"One of the things that makes World Challenge so entertaining and so valuable, is that there are so many brands participating," Wildberger said. "With the different brands, you get very different types of cars and that is a huge challenge in terms of keeping the racing close. We face a bigger challenge than probably any other racing body on the planet. I'm very proud to say that everyone involved in it has done a heck of a job. In fact, if you look at the races, it seems like a nano-second is all that covers the top five in the field. That's quite a task, but again, it's all about fan value."
Woodhouse notes that fan value is a key part of WC Vision's strategy to grow World Challenge.
"My biggest concern is keeping and expanding our audience," Woodhouse explained. "We must not disappoint them. They have a lot of entertainment options in this hi-tech world. If we deliver top-notch racing and the drama that comes with that, then the series and teams will keep their audience growing. This is where the value is for their sponsors. But top-notch racing and drama are not always popular in the paddock. Double-file restarts and coin tosses may be trying harder than our drivers are ready for. We need to find the right balance and I think our drivers trust us to get it right, they know we are trying our hardest."
Rather than two one-hour programs, this season each Touring Car and GT race have been combined for a single one-hour show, post-produced by Internal Combustion Group, owned by long-time World Challenge announcer Tom Hnatiw. Getting it right takes trying new things, and recently, WC Vision surveyed the competitors to get their feedback on the broadcasts. Some of that feedback will be incorporated for 2010.
"The focus of the new format is entertainment value," Wildberger said of WC Vision's efforts to rework the TV program. "Obviously, at the end of the day, it's about bringing value to the fans and WC Vision has a very focused effort on that."
Aquilante thinks the new TV format has hit the nail on the head, focusing on the meat of the racing and leaving out the parts that often send viewers flipping to other channels.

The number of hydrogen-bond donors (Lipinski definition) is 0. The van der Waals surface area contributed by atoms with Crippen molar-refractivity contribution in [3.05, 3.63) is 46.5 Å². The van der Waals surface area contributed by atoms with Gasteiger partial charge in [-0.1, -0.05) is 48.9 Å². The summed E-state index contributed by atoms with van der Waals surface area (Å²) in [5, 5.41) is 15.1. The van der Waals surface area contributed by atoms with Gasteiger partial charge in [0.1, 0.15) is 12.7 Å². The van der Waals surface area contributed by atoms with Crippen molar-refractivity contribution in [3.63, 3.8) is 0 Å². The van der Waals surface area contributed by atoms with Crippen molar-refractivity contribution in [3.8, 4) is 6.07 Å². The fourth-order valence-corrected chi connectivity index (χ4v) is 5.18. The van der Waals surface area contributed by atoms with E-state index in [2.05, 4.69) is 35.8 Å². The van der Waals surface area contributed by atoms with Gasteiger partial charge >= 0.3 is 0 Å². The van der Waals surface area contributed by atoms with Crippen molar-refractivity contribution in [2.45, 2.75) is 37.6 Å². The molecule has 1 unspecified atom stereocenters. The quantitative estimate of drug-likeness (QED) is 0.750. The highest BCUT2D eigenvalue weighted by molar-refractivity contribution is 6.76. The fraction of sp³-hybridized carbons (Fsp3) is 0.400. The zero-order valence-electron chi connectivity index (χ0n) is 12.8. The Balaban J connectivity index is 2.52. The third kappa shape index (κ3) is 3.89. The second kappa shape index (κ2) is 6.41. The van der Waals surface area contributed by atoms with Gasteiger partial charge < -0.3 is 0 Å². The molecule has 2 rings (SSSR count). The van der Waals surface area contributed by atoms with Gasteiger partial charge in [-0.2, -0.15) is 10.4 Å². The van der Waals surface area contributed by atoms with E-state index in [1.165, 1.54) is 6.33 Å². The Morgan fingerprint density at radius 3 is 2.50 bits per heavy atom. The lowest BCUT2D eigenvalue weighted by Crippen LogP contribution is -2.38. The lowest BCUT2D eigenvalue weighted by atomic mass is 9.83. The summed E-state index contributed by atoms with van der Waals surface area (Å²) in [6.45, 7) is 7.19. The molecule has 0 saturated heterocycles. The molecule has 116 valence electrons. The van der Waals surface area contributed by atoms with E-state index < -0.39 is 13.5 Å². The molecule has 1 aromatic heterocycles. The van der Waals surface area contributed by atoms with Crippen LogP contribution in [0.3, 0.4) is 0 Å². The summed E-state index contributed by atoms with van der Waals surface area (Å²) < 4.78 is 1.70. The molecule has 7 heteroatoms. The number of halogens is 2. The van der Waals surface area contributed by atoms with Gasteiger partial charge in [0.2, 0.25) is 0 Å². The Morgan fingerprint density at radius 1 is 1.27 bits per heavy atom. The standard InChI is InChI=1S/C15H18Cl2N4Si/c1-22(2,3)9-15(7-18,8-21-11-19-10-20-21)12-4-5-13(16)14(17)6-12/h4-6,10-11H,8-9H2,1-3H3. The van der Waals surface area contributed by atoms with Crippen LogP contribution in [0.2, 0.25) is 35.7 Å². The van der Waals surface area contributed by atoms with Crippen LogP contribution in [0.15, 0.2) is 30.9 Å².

"The TV program is a good package," Aquilante said. "People can say what they want about it, but who wants to watch 20 minutes of cars following the pace car around, or cars stuck in sand traps?"
With increased manufacturer participation, increased sponsorship, an improved TV program, a large presence on social networking sites including Facebook and Twitter, growing race day crowds and two hotly contested Championships unfolding, critics still like to float rumors of World Challenge disappearing in 2010. The thought baffles Woodhouse, who, along with the rest of the WC Vision Board, have invested their own money and hundreds of man hours into the future of World Challenge.
"How can you think that unless you choose to be uninformed?" Woodhouse asked with furrowed brow. "From the outset, we have been very open about our plan. We funded this project and laid out plans to stay the course for five years. That is the commitment our investors made. Can we predict the future? Not better than anyone else, but you might say we're betting on it."
Wildberger too, finds any notions of World Challenge going M.I.A. in 2010 unwarranted.
"We've got a great set of partners that have put their money where their mouth is," Wildberger said. "They love this series. We're in full scale planning mode for 2010, 2011 and 2012. To think that we're doing anything but forging ahead is groundless."
Wildberger sees synergies with other SCCA Pro Racing entities as an avenue for growth in 2010, grouping multiple series together to create all-SCCA Pro weekends. Tapping into the 50,000-member strong SCCA membership is another strategy Wildberger hopes to explore in an effort to create more fans and attract new teams. It's the route Aquilante himself took to World Challenge.
"Let's draw on our base constituency: the Club racers," Aquilante said. "Myself and my son and a lot of our customers came up through [SCCA Club Racing]. I'm constantly bringing new members to the Club who want to race their cars. There's a place for that small percentage of people who want to mount a serious effort to race professionally, and there's nothing second-rate about the paddock. You walk around looking at the semi trailers and the teams and [World Challenge] could go toe-to-toe with anybody."
Increased track time has become a more and more frequent suggestion amongst World Challenge teams, leading WC Vision and SCCA Pro Racing to investigate the possibility of busier race weekends while planning the 2010 schedule. Doubleheaders can be brutal, but are cost effective for team budgets and add more value to the race ticket.
"One of our drivers made a great point: 'fans don't come to the track to watch practice,'" said Woodhouse. "We're looking at options to address this."
More often than not, enhancements to the series have come directly from the teams themselves, as WC Vision has proven itself to be open and considerate to suggestions for improvement.
It's clear to those involved that enthusiastic leadership, passionate participants and loyal fans are pushing the series forward. WC Vision and SCCA Pro Racing continue to have their gaze set on 2010 and beyond, and they're looking past any critics suffering from nearsightedness.
-credit: scca pro racing